A companion exhibition, titled Beyond A Prize, is currently showing at the ION Art gallery, located on the fourth floor of the mall. It features their winners from 1982 — when the award was first given out — to 2000, the more recent entries having had their own show last year, which I missed. (A pity — it would’ve been great to see Yuen’s piece in the flesh, or Namiko Chan Takahashi’s Charisse, a nude portrait which looks amazing even in reproduction.) Nonetheless, the work of several of the older laureates definitely still held their own. The highlight of the afternoon for me was Anthony Poon’s Waves (below) from 1983, a large, aquamarine-coloured canvas featuring his signature motif, punctiliously plotted on a grid, its patterning and colour scheme of cool hues clearly calculated to rhyme and dance and pulsate. Wee Shoo Leong’s Yuen (Affinity) (below) was also a revelation — why haven’t we heard or seen more from him lately ? — a calm, phlegmatic, carefully delineated still-life of various objects on a desktop, the most salient of which is an empty birdcage, posed before an expansive wall of blank space.
Those, however, were few and far in between. True to form, the show was mostly a display of UOB’s utter lack of imagination when it comes to being a corporate collector. Chng Chin Kang’s She Loves Me But She’s Not My Mummy (below), which was awarded the prize in 1998, deserves the lion’s share of brickbats here. It’s not a bad work, really, the artist’s choice of floral fabric as canvas even demonstrating a certain flair, but as far as being “Painting of the Year” goes, it’s dismal. The theme is obvious to a fault — yes, being raised largely by foreign domestic help is causing an emotional disconnect between parents and children these days, everyone knows that, it’s like saying “How awful it is that there’s war in this world” — but, even worse, the figures simply had no life to them. A quick comparison with Fan Shao Hua’s 2000 winner, They (below), hung on a wall nearby, which also depicts the sundering of familial bonds, throws the limitations of Chng’s vision into relief: Fan borrows a couple of Post-Impressionist techniques from Degas, employing a telling use of compositional space and unexpected figural cropping to drive his message home. Next to it, Chng’s figures just look sterile, and the work hackneyed. Likewise, Hong Zhu An’s Yi-Er-San (One, Two, Three) (below), which, according to the label, features the prominence of the calligraphic line as a means of conveying “the mystique of a transcendental world”, was pretty unimaginative, despite a couple of original touches, like the lopping off of the line midway, or the use of calligraphy on a near-abstract background of oil paint. Chua Ek Kay’s My Haunt (below), the 1991 laureate, which perhaps is a more traditional use of Chinese ink, manages to convey the serene sense of place and wistful nostalgia that his works are known for, yet comes across as simply being more dynamic than Hong’s hippie-ish pictorial platitudes and threadbare sentiments.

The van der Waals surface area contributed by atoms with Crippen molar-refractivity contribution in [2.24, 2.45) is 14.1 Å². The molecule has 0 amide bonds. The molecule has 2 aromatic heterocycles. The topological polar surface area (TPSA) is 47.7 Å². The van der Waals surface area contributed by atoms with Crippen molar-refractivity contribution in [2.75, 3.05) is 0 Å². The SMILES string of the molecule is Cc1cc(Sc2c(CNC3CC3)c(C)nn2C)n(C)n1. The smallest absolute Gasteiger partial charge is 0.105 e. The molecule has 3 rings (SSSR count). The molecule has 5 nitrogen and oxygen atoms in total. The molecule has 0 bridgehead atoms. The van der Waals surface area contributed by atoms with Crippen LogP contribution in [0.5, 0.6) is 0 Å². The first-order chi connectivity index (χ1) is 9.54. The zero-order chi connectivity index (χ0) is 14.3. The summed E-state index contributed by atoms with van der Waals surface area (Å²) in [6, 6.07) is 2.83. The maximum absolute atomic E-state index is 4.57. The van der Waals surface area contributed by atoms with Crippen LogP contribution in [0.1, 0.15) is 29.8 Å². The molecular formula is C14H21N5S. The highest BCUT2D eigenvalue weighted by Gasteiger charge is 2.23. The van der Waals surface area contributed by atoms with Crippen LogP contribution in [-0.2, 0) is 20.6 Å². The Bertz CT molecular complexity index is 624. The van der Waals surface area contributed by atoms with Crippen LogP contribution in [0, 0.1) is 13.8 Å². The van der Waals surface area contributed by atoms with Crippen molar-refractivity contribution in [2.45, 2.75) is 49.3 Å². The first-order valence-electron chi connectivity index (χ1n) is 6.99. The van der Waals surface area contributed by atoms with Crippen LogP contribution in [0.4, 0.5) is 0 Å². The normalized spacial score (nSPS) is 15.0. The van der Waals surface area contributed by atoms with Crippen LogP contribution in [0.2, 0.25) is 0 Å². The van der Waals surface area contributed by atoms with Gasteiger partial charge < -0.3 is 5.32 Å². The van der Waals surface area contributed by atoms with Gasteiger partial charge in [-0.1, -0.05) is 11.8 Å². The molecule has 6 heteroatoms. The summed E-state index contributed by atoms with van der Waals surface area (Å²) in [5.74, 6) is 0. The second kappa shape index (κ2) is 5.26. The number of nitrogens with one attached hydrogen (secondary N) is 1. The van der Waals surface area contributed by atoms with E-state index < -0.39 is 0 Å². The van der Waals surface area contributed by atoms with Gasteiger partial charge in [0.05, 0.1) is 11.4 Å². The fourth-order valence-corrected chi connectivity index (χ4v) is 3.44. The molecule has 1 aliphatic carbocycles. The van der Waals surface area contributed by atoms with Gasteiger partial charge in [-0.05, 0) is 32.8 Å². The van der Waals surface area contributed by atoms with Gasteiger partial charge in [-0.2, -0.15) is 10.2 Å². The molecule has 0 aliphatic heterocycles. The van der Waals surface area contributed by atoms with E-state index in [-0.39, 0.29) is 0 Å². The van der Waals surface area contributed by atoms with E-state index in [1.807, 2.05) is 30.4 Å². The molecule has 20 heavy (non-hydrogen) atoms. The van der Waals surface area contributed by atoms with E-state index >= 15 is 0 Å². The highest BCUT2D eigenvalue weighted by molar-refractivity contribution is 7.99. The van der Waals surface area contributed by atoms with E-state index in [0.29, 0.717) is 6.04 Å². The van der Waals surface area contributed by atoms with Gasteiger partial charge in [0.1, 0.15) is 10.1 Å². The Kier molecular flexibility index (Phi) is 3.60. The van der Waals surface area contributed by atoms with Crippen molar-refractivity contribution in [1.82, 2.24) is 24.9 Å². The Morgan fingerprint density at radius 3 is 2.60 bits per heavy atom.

And the less said about stinkers like Soh Chee Hui’s Blue Balloon (1992′s winner), Kit Tan’s Endless Love (her first win from 1997) and Lim Poh Teck’s City (1990), the better.
Again, this should be stressed: these aren’t bad works per se, but to valorize them as the cream of the local crop by handing out undeserved laurels and moolah just seems like utter mockery, or ignorance — or both.
UOB Painting of the Year winners
1982 – Goh Beng Kwan, The Dune
1983 – Anthony Poon, Waves
1984 – Wee Shoo Leong, Yuen (Affinity)
1985 – Ng Keng Seng, Steps
1986 – Sandy Wong, Exhibit ‘86
1987 – Baet Yeok Kuan, Man and Environment I
1988 – Ang Yian Sann, One’s Habitat
1989 – Lim Tiong Ghee, From the Turtledove
1990 – Lim Poh Teck, City
1991 – Chua Ek Kay, My Haunt
1992 – Soh Chee Hui, Blue Balloon
1993 – Raymond Lau, Echoes of the Window (I)
1994 – Hong Zhu An, Yi-Er-San (One, Two, Three)
1995 – Tan Chin Chin, The Statue of Gods, 1995
1996 – Chen Shi Jin, Root
1997 – Kit Tan, Endless Love
1998 – Chng Chin Kang, She Loves Me But She’s Not My Mummy
1999 – Tan Kay Nguan, Trifling Matter
2000 – Fan Shao Hua, They
2001 – Erzan B Adam, It’s Hip 2 B Square
2002 – Gong Yao Min, The Impression of Singapore, Series Three
2003 – Luis Lee, Packed
2004 – Kit Tan, The World of Xi You Ji
2005 – Alvin Ong, The Window
2006 – Namiko Chan Takahashi, Charisse
2007 – Hong Sek Chern, Aspects of the City II
2008 – Joel Yuen, Anatomical Fantasies of Meat
2009 – Zhao Renhui, Space In Between #1, #6, #63
2010 – Bai Tian Yuan, What
2011 – Gong Yao Min, My Dream Land